Today the US Patent & Trademark Office published a continuation patent application from Apple titled „Dynamic Focus 3D Display.“ The focus of Apple’s patent is on a direct retinal projector system that provides dynamic focusing for an HMD’s display delivering superior quality virtual reality (VR) and/or augmented reality (AR) content over conventional methods of presenting the content on the headset’s display.
Apple’s patent covers methods and an apparatus for providing dynamic focusing in virtual reality (VR) and/or augmented reality (AR) systems. Conventional VR systems project left and right images onto screens that are viewed by a subject. A direct retinal projector system, however, scans the images, pixel by pixel, directly onto the subject’s retinas.
This aspect of direct retinal projector systems allows individual pixels to be optically affected dynamically as the images are scanned to the subject’s retinas. Embodiments of dynamic focusing components and techniques are described that may be used in a direct retinal projector system to dynamically and correctly focus each pixel in VR images as the images are being scanned to a subject’s eyes.
This allows VR/AR content that is intended to appear at different depths in a scene to be projected to the subject’s eyes at the correct depths. Thus, the dynamic focusing components and techniques for direct retinal projector systems may help to reduce or eliminate the convergence-accommodation conflict in VR systems.
A VR or AR headset system is described that may include or implement the dynamic focusing components and techniques in a direct retinal projector system.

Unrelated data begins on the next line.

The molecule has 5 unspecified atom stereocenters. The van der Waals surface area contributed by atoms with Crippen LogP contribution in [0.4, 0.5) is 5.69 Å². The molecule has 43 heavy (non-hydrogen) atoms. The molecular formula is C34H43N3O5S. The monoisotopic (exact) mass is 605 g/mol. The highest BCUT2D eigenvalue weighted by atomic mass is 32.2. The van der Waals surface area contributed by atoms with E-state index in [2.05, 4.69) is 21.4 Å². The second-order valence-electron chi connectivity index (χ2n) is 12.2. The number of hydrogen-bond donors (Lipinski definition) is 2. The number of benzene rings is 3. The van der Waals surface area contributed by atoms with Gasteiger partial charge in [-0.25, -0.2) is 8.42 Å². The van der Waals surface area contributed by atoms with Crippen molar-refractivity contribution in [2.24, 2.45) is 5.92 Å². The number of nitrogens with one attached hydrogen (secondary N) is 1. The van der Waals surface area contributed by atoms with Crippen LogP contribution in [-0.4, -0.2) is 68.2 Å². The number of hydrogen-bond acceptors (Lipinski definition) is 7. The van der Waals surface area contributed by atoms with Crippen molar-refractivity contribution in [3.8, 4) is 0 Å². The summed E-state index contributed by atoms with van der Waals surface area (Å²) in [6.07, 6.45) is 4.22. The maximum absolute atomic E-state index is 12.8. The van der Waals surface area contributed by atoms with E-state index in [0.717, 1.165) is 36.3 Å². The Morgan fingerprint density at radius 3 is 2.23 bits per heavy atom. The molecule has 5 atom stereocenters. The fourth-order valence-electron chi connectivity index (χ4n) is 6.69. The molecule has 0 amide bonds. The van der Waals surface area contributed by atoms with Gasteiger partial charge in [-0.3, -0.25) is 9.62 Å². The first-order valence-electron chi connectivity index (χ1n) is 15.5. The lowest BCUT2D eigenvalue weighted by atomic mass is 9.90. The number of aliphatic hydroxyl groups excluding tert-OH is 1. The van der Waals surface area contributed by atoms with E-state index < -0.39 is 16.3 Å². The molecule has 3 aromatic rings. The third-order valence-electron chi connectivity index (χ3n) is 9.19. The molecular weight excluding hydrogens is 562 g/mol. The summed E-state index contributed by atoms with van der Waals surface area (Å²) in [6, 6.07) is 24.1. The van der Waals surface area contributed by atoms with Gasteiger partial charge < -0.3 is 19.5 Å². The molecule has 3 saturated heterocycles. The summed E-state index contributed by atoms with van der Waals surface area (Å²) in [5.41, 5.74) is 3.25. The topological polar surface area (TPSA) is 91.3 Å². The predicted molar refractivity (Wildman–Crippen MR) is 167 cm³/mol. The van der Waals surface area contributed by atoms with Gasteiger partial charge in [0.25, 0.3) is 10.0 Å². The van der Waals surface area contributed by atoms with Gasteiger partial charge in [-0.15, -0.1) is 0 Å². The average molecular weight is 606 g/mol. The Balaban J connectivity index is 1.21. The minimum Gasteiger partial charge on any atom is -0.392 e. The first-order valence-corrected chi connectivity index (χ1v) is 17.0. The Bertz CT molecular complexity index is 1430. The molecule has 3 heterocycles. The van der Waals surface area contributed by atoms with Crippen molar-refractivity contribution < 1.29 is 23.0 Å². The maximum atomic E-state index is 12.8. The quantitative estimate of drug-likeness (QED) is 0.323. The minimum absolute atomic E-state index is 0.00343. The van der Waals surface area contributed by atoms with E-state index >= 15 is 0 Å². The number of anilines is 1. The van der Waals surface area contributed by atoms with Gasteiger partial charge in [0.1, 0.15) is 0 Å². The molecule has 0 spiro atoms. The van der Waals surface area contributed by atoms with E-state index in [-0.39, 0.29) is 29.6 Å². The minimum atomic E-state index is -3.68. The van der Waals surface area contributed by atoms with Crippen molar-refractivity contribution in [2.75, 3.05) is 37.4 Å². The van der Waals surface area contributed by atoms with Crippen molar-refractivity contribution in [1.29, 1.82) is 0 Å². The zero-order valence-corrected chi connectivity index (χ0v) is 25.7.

Apple’s patent FIG. 14 below is a logical block diagram of a frame for a VR/AR device; FIG. 15 is a logical block diagram of a device that provides augmented reality (AR) to a subject
Apple’s patent FIG. 8 below is logical block diagram of a virtual reality (VR) and/or augmented reality (AR) device.
Apple’s patent FIG. 10A below illustrates a side view and an inner surface view of a curved ellipsoid mirror (#415) which reflects and focuses the light field from the scanning mirror into the subject’s eye pupil, thus simplifying the optics and reducing the scanning degrees of freedom required when compared to conventional systems.
In some embodiments, the curved ellipsoid mirror 415 may be „see through“, i.e. allowing at least some light from the subject’s environment to pass through, thus enabling a much more natural augmented reality (AR) experience. For example, AR content projected by the direct retinal projector system may be „overlaid“ on or viewed in the environmental scene that the subject is viewing.
Apple’s patent FIG. 10B above illustrates light from a curved ellipsoid mirror of a direct retinal projector striking the pupil at different positions
Apple’s continuation patent application 20200304771 that was published today by the U.S. Patent Office was filed back in June 2020. Since we didn’t cover the original granted patent, we’re covered this patent more like a patent application, since Apple bypassed the patent application phase. For those who want to dive into the patent’s full details, click here. Considering that this is a continuation patent application, the timing of such a product to market is unknown at this time.